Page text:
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VA Aiming for Significant Cloud Migration by 2024

The agency is moving quickly toward a cloud-native model supported by an agile development framework.

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The Department of Veterans Affairs is aiming to reach a significant cloud migration landmark by 2024, marking an effective halfway point of its transition to full cloud integration

Speaking at the ACT-IAC Stop Chaotic Cloud Spend summit, VA Executive Director of Infrastructure Operations Reginald Cummings outlined goals the agency intends to reach within the next four years.

In looking at the agency’s extant cloud development, Cummings noted the relatively brief timeframe under which the VA has been focusing on moving away from on-site data management. Much of the VA’s work thus far has been focused on laying the groundwork for future cloud migration, particularly through an emphasis on establishing workflows and accompanying project management.

“AWS and Azure were implemented primarily back in 2015 … and then in 2017 we went ahead with cloud first initiatives,” Cummings said. “We established a formal program that put a backdrop on our entire cloud strategy, which resulted in us creating a centralized cloud solutions enterprise office. And then we went forward from there by using our VA enterprise cloud as a backdrop.”

Having built this foundation, the VA is now moving directly toward wholesale cloud migration — having set the goal of more than doubling the total number of agency applications running off the public cloud.

“Up to this point, we have 25% of our workload running in the cloud. The expectation is we’ll ramp that up to 30%, or about 400 or so applications running. Our ultimate goal is 50% by the end of 2024. That’s our trajectory at this point, and our portfolio continues to evolve as we’re getting new capabilities … and we’re going cloud native with those,” Cummings said.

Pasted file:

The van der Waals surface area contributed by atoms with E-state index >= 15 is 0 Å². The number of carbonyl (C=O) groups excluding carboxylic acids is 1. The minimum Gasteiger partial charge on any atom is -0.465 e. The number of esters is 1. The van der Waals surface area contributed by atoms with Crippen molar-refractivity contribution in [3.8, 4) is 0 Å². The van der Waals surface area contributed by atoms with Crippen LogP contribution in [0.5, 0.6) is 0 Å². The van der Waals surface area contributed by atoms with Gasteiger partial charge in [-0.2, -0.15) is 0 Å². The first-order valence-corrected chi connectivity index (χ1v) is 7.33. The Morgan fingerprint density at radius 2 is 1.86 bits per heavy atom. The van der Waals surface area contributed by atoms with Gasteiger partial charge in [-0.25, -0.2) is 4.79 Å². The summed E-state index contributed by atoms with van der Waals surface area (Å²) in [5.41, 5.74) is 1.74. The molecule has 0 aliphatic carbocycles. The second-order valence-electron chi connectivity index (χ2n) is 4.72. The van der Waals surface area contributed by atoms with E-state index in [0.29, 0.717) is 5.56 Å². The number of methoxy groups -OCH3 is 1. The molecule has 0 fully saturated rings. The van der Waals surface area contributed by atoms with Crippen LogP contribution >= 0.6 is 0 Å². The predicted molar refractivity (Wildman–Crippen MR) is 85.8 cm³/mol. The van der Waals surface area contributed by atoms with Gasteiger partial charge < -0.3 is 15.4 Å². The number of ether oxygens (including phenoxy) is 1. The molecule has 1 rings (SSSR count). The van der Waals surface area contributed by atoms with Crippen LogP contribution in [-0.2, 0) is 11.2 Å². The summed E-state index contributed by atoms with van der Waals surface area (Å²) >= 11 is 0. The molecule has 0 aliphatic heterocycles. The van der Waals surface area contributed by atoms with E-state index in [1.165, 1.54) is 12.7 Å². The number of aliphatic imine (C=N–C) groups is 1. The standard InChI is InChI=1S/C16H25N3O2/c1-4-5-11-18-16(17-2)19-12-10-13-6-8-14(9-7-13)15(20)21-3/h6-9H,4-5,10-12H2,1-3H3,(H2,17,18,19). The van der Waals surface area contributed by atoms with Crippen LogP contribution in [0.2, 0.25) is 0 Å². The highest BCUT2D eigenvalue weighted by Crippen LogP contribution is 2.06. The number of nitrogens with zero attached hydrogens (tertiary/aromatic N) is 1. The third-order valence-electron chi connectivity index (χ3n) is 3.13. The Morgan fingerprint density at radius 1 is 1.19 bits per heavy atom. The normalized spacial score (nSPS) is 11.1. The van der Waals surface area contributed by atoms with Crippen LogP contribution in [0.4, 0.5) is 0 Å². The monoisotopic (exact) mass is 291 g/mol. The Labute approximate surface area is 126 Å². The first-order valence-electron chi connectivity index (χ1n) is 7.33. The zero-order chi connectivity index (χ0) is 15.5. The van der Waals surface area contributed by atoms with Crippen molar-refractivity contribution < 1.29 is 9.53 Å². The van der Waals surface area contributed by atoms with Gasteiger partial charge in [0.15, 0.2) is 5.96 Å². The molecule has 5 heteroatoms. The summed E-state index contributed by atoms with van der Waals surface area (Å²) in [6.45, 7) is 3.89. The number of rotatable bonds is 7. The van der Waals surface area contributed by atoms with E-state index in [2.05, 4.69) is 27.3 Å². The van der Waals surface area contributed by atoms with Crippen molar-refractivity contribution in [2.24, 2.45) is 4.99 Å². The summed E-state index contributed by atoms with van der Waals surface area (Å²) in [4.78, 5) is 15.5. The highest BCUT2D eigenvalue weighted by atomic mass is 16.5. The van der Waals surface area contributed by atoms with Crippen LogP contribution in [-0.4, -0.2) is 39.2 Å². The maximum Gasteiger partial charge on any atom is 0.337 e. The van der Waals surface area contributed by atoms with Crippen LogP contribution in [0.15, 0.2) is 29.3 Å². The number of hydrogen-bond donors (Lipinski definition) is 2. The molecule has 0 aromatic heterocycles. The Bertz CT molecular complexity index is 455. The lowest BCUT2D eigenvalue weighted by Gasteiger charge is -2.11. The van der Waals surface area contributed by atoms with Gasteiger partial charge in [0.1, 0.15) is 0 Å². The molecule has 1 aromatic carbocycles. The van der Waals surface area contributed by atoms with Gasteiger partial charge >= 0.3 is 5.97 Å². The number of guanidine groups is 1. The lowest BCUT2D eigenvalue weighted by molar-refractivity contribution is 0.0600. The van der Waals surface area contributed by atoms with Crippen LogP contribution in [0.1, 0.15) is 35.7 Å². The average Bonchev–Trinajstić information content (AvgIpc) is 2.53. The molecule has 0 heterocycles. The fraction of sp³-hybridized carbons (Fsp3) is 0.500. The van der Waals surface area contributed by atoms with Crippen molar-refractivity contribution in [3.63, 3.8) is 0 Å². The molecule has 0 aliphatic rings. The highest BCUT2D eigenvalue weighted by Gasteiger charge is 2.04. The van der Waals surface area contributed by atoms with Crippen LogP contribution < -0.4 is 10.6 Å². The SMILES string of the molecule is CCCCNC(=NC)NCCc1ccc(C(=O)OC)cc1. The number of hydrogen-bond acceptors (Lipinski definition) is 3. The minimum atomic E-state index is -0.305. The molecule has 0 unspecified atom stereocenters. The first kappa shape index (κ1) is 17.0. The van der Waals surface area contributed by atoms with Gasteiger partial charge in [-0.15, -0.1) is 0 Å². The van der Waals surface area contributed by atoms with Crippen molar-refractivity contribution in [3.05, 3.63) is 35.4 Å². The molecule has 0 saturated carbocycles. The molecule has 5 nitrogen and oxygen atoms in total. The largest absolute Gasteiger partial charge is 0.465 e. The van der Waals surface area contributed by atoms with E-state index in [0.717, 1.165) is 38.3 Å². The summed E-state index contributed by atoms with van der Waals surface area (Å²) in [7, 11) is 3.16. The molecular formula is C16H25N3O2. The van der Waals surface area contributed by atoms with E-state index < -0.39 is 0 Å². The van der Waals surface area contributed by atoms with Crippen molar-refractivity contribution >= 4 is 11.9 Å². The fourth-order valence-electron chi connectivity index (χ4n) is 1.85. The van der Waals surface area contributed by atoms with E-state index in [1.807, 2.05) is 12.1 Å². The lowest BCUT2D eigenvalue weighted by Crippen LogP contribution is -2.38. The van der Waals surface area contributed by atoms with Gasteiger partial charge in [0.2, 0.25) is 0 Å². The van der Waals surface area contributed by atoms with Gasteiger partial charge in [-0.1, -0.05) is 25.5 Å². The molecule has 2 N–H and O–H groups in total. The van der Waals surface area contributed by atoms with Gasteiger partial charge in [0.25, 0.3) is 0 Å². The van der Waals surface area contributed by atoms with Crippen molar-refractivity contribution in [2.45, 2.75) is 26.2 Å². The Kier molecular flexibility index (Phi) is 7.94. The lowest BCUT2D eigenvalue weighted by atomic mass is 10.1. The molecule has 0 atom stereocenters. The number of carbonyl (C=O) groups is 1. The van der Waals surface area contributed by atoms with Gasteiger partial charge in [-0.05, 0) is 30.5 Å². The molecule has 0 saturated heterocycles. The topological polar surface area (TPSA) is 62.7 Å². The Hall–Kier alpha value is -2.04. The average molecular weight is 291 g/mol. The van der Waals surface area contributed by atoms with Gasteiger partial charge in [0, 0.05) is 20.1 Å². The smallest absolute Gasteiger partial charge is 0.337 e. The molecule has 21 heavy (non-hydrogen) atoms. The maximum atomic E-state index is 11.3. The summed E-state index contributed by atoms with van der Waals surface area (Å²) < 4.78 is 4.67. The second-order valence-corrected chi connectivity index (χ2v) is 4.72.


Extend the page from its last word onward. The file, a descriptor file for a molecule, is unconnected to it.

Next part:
As an intermediary process, the VA appears to be relying on a hybrid-cloud model to establish the necessary infrastructure for a more ambitious cloud migration.

“We’ll be using cloud native SAS models while we work out our technical debt, with about half in the VA enterprise cloud and the other half running on our data centers as we continue to consolidate,” Cummings explained.

Much of this rapid cloud migration appears predicated on empowering the agency to better process and draw insights from its substantial reservoir of proprietary data, as well as enable more advanced AI and RPA processes to better streamline VA services.

“There’s a lot of things we’re looking to do from an AI perspective … processing of mail or other kinds of things that we’d traditionally have a backend solution for, we’re looking to instead automate those in a robotic way,” Cummings said.

Going forward, the VA appears dedicated to incorporating both a product line management approach and greater agile methodology into its cloud transformation initiative, with both methodologies slated to be more widely adopted across VA IT management as a whole.

“We’re starting to get the sense that [agile] is part of our business taxonomy, and we’ll just continue to iterate that,” Cummings said.

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